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Dolby Atmos will support up to 34 speakers in high-end home theaters

dolby atmos will support 34 speakers high end home theaters screen
It’s every home theater nut’s secret wish to fill a room with speakers packed so tightly together that you can’t tell what color the walls are painted. The only problem with that idea is that, aside from being prohibitively expensive (and possibly a catalyst for divorce), there’s been no practical benefit to doing so – modern-day home theater equipment only supports about eight channels of sound. But recent news from Dolby Labs indicates that such a “speakers everywhere” approach will not only be possible, but have practical benefits. According to Dolby’s own Director of Sound Research, Brett Crockett, Dolby Atmos surround for home theaters will ultimately support up to 34 speakers – and that might not even include subwoofers.

Once the initial excitement around the news that Dolby’s Atmos surround sound technology would be heading to home theaters later this summer began to simmer down, home theater buffs started asking questions: Do we have to put speakers in the ceiling? Will the stuff in my ceiling interfere with sound quality? Will Atmos be expanded to handle more than just four new speakers? Having heard the cry for more information, Dolby has provided a few more specifics about how Atmos will look, and where it’s headed in the near future.

One of our hardware partners is planning to release an A/V receiver with 32 channels,” writes Crockett in Dolby’s Lab Notes blog. “If you have the space and budget, you can build a Dolby Atmos system with as many as 24 speakers on the floor and 10 overhead speakers.”

Onkyo Atmos receiver TX-NR3030

Crockett clarifies that Dolby Atmos isn’t built around the “channels” system that the theater sound industry has grown up with. Instead, Atmos is built on so-called ‘sound objects,’ which can be placed anywhere in a room using one or a combination of speakers. “Any sound heard in a movie scene—a child yelling, a helicopter taking off, a car horn blaring—is an audio object. Filmmakers using Dolby Atmos can decide exactly where those sounds should originate and precisely where they move as the scene develops,” says Crockett.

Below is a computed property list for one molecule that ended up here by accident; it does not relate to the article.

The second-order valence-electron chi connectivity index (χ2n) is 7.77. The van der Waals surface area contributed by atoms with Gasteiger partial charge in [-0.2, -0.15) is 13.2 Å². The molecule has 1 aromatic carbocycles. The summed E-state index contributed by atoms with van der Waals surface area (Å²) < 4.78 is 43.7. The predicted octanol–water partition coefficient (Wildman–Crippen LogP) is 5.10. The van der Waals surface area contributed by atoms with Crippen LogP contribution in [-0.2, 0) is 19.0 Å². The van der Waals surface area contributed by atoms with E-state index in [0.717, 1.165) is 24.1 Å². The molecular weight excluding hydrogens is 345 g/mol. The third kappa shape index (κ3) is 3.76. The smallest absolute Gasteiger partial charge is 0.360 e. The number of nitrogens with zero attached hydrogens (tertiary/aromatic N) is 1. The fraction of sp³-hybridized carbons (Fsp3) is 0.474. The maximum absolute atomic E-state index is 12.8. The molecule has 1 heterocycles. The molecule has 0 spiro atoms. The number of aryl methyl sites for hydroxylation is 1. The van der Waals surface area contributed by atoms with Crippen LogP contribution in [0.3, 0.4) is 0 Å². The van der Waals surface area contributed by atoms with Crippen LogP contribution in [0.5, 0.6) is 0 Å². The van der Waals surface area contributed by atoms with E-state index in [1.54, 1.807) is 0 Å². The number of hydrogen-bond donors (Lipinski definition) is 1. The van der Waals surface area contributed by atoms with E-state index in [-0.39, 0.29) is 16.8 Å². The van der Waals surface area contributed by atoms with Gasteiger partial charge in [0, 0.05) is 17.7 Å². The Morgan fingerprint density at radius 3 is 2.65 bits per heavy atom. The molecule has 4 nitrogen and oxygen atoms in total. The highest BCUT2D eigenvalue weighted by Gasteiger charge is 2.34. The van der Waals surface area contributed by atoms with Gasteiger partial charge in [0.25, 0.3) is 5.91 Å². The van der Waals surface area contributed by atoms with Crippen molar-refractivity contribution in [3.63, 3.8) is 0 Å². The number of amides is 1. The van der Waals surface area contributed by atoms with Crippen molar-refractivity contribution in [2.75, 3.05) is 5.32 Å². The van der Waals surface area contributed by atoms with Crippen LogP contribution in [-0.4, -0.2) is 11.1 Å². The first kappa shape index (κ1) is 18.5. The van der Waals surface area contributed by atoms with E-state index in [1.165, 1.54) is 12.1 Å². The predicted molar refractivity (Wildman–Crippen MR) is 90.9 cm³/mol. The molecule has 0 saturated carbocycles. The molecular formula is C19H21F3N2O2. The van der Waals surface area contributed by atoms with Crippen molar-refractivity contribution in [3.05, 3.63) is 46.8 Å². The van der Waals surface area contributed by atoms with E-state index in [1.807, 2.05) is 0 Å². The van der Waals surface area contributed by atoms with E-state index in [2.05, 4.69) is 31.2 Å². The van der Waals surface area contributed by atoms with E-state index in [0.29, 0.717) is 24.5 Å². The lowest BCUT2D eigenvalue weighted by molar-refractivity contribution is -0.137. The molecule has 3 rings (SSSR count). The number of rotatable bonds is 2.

It stands to reason, then, that as the number of speakers in a room goes up, so does the potential for impressive sound object placement and movement effects. Rather than just making extra noise, adding speakers will provide a distinct sonic advantage when it comes to enjoying Atmos- encoded movies at home.

Crockett also repeated a point he made early last week that existing Blu-ray discs and players as well as streaming video technologies were already capable of delivering Atmos to next-gen A/V receivers. Atmos-encoded Blu-ray discs are expected later this year, with plenty more scheduled in 2015.

Although Atmos can apparently be scaled to work with any number of speakers placed in various locations around a given room, Dolby does indicate that sound either sourced from or refracted off of the ceiling is a crucial element, as it adds an important new dimension to surround sound effects. Those rooms with flat ceilings fare better than those with vaulted or angled ceilings. Chandeliers, recessed lighting cans, and other ceiling fixtures are not expected to dramatically affect the Atmos surround effect.

The company stopped short of laying out any kind of timeline for the Atmos expansion, likely because it will be up to electronics manufacturers to develop A/V receivers and Pre-amp/processors with the necessary output channels to drive the added speakers. Currently the best A/V receivers offer no more than 11 channels of amplification, limiting Atmos setups for now to a 7.1.4 configuration, which involves a standard 7.1 setup with the addition of four ceiling-mounted speakers, or four Atmos speakers aimed at the ceiling.

To learn more about Dolby Atmos and its move into home theaters, visit our comprehensive explainer here.

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